Sunday, March 30, 2014

Governor Perry to US Attorney General Eric Holder - Texas won't cooperate with PRIA standards




By Backgate Staff

This is an excerpt of a letter sent by Texas Governor Rick Perry recently to US Attorney General Eric Holder regarding the feasibility of Texas prisons being able to follow the federal governments mandated PRIA (Prison Rape Elimination Act) standards. I found it myself to be a rather sensible response to a complex issue regarding basic security practices behind the walls.

Here it is...


"Because PREA standards prohibit most cross-gender viewing, TDCJ would be compelled to deny female officers job assignments and promotion opportunities, simply based on their gender. A consultant referred to TDCJ by the PREA Resource Center absurdly suggested that TDCJ solve this proglem by removing security cameras and obstructing lines of sight. That is ridiculous. Doing so would not only be a security risk for both prisoners and staff but also increase the likelihood of assaults taking place, defeating the intent of the law.

PREA also infringes on Texas' right to establish the state's own age of criminal responsibility. That age in Texas is 17. PREA, unlike the JJDP Act, which recognizes each state's age of full criminal responsibility, makes no allowances for differences among the states. PREA sight and sound separation standards would require Texas to separate 17-year old adult inmates from 18-year old adult inmates at substantial cost with no discernible benefit to the state or its inmates.

PREA standards also set specific staffing ratios for juvenile detention facilities different from the state's current rate. While this ratio may be ideal in some facilities, the decision of what constitutes appropriate staffing ratios should be left to each state and to those professionals with operational knowledge. One of Texas' 254 counties has said that compliance with this standard would require them to hire 30 more detention officers. That is an unacceptable cost for a small county with a limited budget. ...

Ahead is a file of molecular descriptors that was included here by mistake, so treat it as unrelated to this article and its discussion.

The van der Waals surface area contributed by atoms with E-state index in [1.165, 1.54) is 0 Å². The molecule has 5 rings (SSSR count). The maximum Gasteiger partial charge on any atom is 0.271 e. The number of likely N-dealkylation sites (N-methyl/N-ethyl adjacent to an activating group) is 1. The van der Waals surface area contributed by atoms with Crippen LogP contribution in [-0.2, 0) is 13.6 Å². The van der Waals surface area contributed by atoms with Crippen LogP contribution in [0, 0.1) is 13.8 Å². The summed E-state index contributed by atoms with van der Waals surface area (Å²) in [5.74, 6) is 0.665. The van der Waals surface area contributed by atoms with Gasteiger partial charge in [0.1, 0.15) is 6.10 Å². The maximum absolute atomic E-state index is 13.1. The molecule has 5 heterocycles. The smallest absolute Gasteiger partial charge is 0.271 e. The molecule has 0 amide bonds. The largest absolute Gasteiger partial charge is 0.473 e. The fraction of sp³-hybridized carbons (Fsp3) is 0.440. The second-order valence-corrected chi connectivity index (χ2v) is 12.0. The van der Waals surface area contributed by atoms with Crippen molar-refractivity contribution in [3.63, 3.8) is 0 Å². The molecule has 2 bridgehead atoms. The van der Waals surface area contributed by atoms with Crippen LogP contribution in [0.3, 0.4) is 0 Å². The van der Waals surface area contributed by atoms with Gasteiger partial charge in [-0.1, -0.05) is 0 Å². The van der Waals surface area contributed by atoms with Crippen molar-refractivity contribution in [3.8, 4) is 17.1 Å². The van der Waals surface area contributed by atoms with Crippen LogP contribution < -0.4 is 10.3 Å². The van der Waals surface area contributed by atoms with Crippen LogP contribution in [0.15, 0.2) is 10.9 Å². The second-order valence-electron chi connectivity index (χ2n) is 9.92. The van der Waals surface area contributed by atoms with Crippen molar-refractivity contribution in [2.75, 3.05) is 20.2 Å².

PREA standards also mandate that by May 15, 2014, the governor of each state must certify, under threat of criminal penalties, that all facilities under the governor's control are compliant with PREA standards. Texas has approximately 297 facilities subject to PREA, including 164 lock-up facilities. PREA requires one-third of these facilities to be audited each year, yet no audit tool for lock-ups has even been developed. There is no way that I will certify compliance for facilities that have not even been audited. The compliance and certification deadline is further complicated by the fact that PREA requires states to conduct audits by PREA-certified auditors. There are only about 100 PREA-certified auditors nationwide, and the first of those were not certified until late 2013.

Even if the manifest problems with PREA standards I laid out above did not exist, I cannot and will not certify as true those things for which I do not have the facts.

Washington has taken an opportunity to help address a problem in our prisons and jails, but instead created a counterproductive and unnecessarily cumbersome and costly regulatory mess for the states.

I encourage the administration to change these standards and do so soon. Absent standards that acknowledge the operational realities in our prisons and jails, I will not sign your form and I will encourage my fellow governors to follow suit. In the meantime, Texas will continue the programs it has already implemented to reduce prison rapes"

Rick Perry 

Monday, March 24, 2014

7 Officers Arrested at the Gib Lewis Unit After Alleged Sexual Assault



By Staff Reporter
 
Woodville, Texas -  As of this afternoon 7 Texas Department of Criminal Justice Employees have been arrested and booked into the Tyler County Jail in Woodville in what is being described by an anonymous source to The Backgate as an alleged sexual assault against an inmate housed at the Gib Lewis Expansion Cellblock. 
 
The Gib Lewis Unit is a 2,200 bed prison facility east of Woodville and is home to some of over 850 of Texas' worse inmates who are housed in the high security expansion cellblock.  The high tech expansion cellblock was built in 2000 next to the Gib Lewis Unit. 
 
According to an anonymous source, a security lieutenant, two sergeants, and several officers were called to "E" pod of the expansion cellblock during the night shift on Wednesday, March 19, 2014. 

An inmate was alleged to have threatened to rape and kill the family of a female officer working at the "E" pod cellblock.  Officers allegedly entered inside the cell of the inmate making threats without protective gear, which would be a violation of prison policy.